Copyright of this text by www.schloss-favorite-rastatt.de. All rights reserved.
This concert took place in the "Sala Terrena" (Garden Hall) of the Rastatt Favorite Palace in Germany - an highly unusual ballroom, which extends through all floors of the building. The palace and the garden are one of 60 historic monuments in the Germany's Southwest. The "State Organisation for Palaces and Gardens of Baden-Württemberg" (in German: "Staatliche Schlösser und Gärten Baden-Württemberg") makes accessible, communicate, develops and preserves these state-owned historic monuments with the aim of preserving the authenticity of the cultural heritage, filling them with life and preserving them for future generations. Detailed information about these unique "Soundscapes" can be found at: www.schloesser-und-gaerten.de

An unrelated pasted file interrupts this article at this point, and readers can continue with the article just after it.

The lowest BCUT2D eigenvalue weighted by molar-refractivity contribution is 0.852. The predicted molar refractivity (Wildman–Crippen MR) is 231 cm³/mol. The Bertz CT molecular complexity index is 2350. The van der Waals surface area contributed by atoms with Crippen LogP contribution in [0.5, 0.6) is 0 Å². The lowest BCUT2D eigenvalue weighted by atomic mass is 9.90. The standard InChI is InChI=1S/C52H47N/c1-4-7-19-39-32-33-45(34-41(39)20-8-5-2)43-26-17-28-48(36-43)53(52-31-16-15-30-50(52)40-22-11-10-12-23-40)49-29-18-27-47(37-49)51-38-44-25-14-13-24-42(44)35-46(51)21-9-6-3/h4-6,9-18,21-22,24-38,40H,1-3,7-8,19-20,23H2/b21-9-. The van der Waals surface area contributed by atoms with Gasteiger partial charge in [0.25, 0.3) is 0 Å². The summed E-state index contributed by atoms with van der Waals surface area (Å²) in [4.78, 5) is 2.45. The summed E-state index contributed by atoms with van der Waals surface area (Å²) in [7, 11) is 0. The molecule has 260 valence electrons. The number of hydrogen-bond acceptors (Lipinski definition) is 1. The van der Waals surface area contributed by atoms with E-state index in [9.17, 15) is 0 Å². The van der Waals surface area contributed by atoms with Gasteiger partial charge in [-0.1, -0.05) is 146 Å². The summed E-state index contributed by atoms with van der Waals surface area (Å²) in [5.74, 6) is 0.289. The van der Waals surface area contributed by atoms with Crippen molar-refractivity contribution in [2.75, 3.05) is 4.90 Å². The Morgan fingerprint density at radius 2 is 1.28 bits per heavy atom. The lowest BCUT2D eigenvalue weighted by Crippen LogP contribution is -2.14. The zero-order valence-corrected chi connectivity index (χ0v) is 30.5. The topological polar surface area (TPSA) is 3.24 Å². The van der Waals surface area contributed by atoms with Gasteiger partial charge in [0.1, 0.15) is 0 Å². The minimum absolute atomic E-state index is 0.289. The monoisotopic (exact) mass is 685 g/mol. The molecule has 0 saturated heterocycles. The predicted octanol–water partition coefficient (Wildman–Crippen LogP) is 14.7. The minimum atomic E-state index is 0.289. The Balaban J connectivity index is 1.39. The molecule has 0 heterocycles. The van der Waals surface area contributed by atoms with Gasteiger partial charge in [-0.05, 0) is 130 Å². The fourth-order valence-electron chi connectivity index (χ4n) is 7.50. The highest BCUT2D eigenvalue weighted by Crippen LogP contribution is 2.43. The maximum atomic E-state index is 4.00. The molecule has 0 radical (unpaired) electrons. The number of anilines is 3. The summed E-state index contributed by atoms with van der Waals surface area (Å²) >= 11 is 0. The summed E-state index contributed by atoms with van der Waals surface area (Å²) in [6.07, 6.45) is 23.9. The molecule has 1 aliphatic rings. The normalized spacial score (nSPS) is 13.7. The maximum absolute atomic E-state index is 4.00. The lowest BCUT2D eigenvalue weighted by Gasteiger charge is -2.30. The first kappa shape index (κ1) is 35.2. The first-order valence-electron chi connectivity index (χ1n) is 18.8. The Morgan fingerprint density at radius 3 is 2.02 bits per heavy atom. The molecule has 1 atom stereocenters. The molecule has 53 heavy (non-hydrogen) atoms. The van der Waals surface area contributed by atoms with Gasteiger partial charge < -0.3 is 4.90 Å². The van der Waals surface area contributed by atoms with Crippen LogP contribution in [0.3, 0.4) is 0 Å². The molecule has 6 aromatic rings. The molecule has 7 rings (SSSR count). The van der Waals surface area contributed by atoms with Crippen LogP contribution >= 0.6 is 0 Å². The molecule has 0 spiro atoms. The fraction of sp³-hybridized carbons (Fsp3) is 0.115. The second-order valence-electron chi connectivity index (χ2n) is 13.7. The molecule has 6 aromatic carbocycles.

hristoph Graupner (13 January 1683 in Kirchberg - 10 May 1760 in Darmstadt) was a German harpsichordist and composer of high Baroque music who was a contemporary of Johann Sebastian Bach, Georg Philipp Telemann and George Frideric Handel. Born in Hartmannsdorf near Kirchberg in Saxony, Graupner received his first musical instruction from his uncle, an organist named Nicolaus Kuester. Graupner went to the University of Leipzig where he studied law (as did many composers of the time) and then completed his musical studies with Johann Kuhnau, the cantor of the Thomasschule (St. Thomas School). In 1705 Graupner left Leipzig to play the harpsichord in the orchestra of the Hamburg Opera under the direction of Reinhard Keiser, alongside George Frideric Handel, then a young violinist. In addition to playing the harpsichord, Graupner composed six operas in Hamburg, some of them in collaboration with Keiser, a popular composer of operas in Germany. In 1709 Graupner accepted a post at the court of Hesse-Darmstadt and in 1711 became the court orchestra's Hofkapellmeister (court chapel master). Graupner spent the rest of his career at the court in Hesse-Darmstadt, where his primary responsibilities were to provide music for the court chapel. He wrote music for nearly half a century, from 1709 to 1754, when he became blind. He died six years later... [From Wikipedia, the free encyclopedia]